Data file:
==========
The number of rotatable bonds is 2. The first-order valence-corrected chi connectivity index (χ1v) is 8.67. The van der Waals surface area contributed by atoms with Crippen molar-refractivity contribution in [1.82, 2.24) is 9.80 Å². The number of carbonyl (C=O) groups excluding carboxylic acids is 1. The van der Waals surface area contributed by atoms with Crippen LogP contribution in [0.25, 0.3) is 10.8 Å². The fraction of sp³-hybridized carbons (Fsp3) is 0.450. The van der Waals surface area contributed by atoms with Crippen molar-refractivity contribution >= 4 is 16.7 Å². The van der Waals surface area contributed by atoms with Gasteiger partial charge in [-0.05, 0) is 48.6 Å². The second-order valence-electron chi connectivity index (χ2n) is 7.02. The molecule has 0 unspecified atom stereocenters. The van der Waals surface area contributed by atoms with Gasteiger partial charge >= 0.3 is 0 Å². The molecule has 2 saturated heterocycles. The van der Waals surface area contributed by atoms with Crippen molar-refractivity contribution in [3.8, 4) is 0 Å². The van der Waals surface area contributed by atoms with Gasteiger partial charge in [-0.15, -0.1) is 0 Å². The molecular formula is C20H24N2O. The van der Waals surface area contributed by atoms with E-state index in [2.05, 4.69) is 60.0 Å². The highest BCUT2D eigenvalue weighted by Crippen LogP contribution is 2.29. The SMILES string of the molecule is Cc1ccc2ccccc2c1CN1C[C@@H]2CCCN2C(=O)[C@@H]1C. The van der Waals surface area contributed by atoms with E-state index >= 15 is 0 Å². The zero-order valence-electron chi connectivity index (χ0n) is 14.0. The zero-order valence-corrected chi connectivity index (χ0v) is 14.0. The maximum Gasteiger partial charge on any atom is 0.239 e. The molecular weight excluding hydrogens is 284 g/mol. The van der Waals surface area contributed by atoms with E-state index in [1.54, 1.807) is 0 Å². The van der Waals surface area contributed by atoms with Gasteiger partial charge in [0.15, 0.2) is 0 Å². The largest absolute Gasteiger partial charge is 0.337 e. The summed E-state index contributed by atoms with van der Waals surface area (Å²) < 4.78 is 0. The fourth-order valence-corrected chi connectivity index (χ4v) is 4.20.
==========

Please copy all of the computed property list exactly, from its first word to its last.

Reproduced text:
The number of rotatable bonds is 2. The first-order valence-corrected chi connectivity index (χ1v) is 8.67. The van der Waals surface area contributed by atoms with Crippen molar-refractivity contribution in [1.82, 2.24) is 9.80 Å². The number of carbonyl (C=O) groups excluding carboxylic acids is 1. The van der Waals surface area contributed by atoms with Crippen LogP contribution in [0.25, 0.3) is 10.8 Å². The fraction of sp³-hybridized carbons (Fsp3) is 0.450. The van der Waals surface area contributed by atoms with Crippen molar-refractivity contribution >= 4 is 16.7 Å². The van der Waals surface area contributed by atoms with Gasteiger partial charge in [-0.05, 0) is 48.6 Å². The second-order valence-electron chi connectivity index (χ2n) is 7.02. The molecule has 0 unspecified atom stereocenters. The van der Waals surface area contributed by atoms with Gasteiger partial charge >= 0.3 is 0 Å². The molecule has 2 saturated heterocycles. The van der Waals surface area contributed by atoms with Crippen molar-refractivity contribution in [3.8, 4) is 0 Å². The van der Waals surface area contributed by atoms with Gasteiger partial charge in [-0.15, -0.1) is 0 Å². The molecular formula is C20H24N2O. The van der Waals surface area contributed by atoms with E-state index in [2.05, 4.69) is 60.0 Å². The highest BCUT2D eigenvalue weighted by Crippen LogP contribution is 2.29. The SMILES string of the molecule is Cc1ccc2ccccc2c1CN1C[C@@H]2CCCN2C(=O)[C@@H]1C. The van der Waals surface area contributed by atoms with E-state index >= 15 is 0 Å². The zero-order valence-electron chi connectivity index (χ0n) is 14.0. The zero-order valence-corrected chi connectivity index (χ0v) is 14.0. The maximum Gasteiger partial charge on any atom is 0.239 e. The molecular weight excluding hydrogens is 284 g/mol. The van der Waals surface area contributed by atoms with E-state index in [1.54, 1.807) is 0 Å². The van der Waals surface area contributed by atoms with Gasteiger partial charge in [0.15, 0.2) is 0 Å². The largest absolute Gasteiger partial charge is 0.337 e. The summed E-state index contributed by atoms with van der Waals surface area (Å²) < 4.78 is 0. The fourth-order valence-corrected chi connectivity index (χ4v) is 4.20.